The first record of a Noble False Widow spider feeding on a Pipistrelle bat has been published by scientists from NUI Galway’s Ryan Institute.
A false widow was found to have caught a bat in its web in an attic in England.
The study was published in the international journal Ecosphere and adds to a swath of information showing the impact the false widow can have on native animals.
It is the first time this type of spider has been found preying on a bat anywhere in the world and the first time it has captured a vertebrate of any kind in Britain.
“We have been working on the Noble False Widow for the past five years, and have learnt a great dal about this species – yet, we are still surprised by its ability to adapt to new environments and make the most of the resources available,” said Dr Michel Dugon, Head of the Venom Systems Lab in the Ryan Institute.
“It is a truly remarkable species.”
Wildlife artist Ben Waddams discovered two different bats, one a young pup and the other a larger adult, caught in silk webs in his attic in Shropshire.
The Pipistrelle bat is considered a protected species in Britain.
The false widow spider has a history of preying on native species. It was found to be feeding on a protected species of native lizard here in Ireland three years ago.
Lead author of the study Dr John Dunbar said we are only seeing the beginning of the false widow’s effect on Ireland’s wildlife.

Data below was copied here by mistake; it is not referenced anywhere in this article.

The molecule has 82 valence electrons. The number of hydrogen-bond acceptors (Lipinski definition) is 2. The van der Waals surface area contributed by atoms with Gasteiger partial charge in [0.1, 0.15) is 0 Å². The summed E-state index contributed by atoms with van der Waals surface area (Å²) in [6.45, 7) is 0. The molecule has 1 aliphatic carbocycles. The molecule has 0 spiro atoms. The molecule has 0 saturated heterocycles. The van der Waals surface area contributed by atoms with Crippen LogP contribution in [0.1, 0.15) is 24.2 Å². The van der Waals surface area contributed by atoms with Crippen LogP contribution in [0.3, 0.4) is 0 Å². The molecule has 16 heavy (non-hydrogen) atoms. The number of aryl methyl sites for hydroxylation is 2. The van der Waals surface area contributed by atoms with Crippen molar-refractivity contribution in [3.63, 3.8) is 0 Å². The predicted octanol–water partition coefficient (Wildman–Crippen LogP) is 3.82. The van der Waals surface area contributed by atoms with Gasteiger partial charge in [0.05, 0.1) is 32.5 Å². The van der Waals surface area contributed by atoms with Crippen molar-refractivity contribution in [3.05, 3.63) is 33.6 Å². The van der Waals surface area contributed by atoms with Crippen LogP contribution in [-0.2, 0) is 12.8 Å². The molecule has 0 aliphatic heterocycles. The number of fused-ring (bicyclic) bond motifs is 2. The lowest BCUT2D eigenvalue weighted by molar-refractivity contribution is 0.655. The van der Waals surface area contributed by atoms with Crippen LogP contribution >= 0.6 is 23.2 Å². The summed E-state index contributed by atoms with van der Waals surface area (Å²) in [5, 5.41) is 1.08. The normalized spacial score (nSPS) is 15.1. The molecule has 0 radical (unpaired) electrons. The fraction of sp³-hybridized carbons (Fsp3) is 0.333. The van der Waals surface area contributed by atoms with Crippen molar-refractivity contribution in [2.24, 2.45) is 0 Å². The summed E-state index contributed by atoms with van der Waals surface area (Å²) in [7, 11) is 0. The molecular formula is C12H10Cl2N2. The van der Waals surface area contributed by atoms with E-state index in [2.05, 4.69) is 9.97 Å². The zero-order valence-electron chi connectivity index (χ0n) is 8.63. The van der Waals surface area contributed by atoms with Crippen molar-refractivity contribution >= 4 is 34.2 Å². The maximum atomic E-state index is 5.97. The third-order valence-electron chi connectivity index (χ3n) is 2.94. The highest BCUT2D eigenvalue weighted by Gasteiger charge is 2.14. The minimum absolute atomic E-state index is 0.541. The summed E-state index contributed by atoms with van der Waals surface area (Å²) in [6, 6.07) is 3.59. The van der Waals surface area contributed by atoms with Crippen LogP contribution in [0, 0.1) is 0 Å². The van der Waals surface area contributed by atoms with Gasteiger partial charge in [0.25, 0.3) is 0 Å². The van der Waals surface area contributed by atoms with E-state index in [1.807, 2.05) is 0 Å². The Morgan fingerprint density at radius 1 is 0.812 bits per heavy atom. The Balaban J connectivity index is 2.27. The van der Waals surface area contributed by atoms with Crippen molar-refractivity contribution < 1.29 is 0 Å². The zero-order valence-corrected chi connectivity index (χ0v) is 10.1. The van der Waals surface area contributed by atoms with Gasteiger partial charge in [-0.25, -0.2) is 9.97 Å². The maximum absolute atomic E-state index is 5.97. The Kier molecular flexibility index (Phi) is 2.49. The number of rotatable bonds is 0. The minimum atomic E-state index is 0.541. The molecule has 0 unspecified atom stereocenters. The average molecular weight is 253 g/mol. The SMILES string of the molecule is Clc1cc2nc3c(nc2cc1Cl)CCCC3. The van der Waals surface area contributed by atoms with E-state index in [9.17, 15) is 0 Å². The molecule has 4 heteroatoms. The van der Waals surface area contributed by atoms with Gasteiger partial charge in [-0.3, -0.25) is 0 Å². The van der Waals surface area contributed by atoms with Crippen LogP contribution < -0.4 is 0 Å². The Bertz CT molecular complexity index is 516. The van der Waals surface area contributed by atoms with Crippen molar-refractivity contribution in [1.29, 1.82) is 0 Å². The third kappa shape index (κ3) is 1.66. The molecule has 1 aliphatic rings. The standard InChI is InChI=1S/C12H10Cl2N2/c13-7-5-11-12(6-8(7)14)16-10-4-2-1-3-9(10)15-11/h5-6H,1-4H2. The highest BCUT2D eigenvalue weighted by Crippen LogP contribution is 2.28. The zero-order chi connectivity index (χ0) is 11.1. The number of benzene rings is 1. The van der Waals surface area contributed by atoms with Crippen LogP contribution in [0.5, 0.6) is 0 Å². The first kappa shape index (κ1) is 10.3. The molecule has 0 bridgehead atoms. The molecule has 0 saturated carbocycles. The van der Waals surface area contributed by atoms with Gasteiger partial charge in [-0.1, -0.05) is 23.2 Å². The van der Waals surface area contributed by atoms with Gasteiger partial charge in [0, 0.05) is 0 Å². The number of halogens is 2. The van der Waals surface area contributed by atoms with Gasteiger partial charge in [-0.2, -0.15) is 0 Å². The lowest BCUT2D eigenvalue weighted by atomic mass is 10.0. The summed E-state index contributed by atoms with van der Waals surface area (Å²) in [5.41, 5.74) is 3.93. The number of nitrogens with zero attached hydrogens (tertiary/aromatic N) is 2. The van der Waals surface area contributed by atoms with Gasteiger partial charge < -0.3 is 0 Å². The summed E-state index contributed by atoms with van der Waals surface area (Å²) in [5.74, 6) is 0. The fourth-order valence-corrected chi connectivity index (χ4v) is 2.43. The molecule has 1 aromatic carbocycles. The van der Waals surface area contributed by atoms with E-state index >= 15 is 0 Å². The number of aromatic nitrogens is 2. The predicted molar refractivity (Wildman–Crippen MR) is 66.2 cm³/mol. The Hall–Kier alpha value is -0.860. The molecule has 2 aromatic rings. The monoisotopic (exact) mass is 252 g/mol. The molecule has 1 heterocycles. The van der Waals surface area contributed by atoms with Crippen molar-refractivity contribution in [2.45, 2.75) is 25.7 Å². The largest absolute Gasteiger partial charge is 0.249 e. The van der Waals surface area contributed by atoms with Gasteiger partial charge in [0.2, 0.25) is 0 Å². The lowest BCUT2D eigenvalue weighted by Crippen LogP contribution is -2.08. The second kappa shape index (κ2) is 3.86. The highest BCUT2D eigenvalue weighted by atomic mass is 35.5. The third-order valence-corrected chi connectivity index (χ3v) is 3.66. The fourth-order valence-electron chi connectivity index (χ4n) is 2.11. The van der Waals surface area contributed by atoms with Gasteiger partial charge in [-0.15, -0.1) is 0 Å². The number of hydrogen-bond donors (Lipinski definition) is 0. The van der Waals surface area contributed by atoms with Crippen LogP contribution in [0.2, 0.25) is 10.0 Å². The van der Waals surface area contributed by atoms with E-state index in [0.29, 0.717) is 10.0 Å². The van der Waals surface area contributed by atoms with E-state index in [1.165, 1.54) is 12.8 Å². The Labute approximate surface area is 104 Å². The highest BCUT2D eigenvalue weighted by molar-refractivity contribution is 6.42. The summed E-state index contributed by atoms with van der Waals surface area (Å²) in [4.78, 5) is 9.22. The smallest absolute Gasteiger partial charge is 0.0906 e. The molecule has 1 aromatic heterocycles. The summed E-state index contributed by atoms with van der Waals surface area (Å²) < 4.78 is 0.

“In more exotic parts of the world, scientists have been documenting such predation events by spiders on small vertebrates for many years, but we are only beginning to realise just how common these events occur.
“Now that this alien species has become well established in Ireland and Britain, we are witnessing such fascinating events on our very own doorstep.”
Dr Dunbar said the false widow is known to feed on native species of larger animals such as snakes and lizards and this latest incident is further evidence of the spider’s “invasive” nature.
The spiders are able to prey upon animals much larger than themselves by using a fast-acting venom causing neuromuscular paralysis.
“In the last three years alone, we have observed two occasions of the alien Noble False Widow capturing and feeding on protected species of vertebrate animals in Ireland and Britain,” said Aiste Vitkauskaite, a researcher at the Venom Systems Lab.
“As the Noble False Widow continues to expand its range and increase populations across Ireland and Britain, we should expect to observe similar predation events on small vertebrate animals by this spider, including protected species.”
A video about the Ryan Institute’s study is available via NUI Galway’s YouTube channel.
The research team are also calling on members of the public to report sightings of the Noble False Widow spider to firstname.lastname@example.org.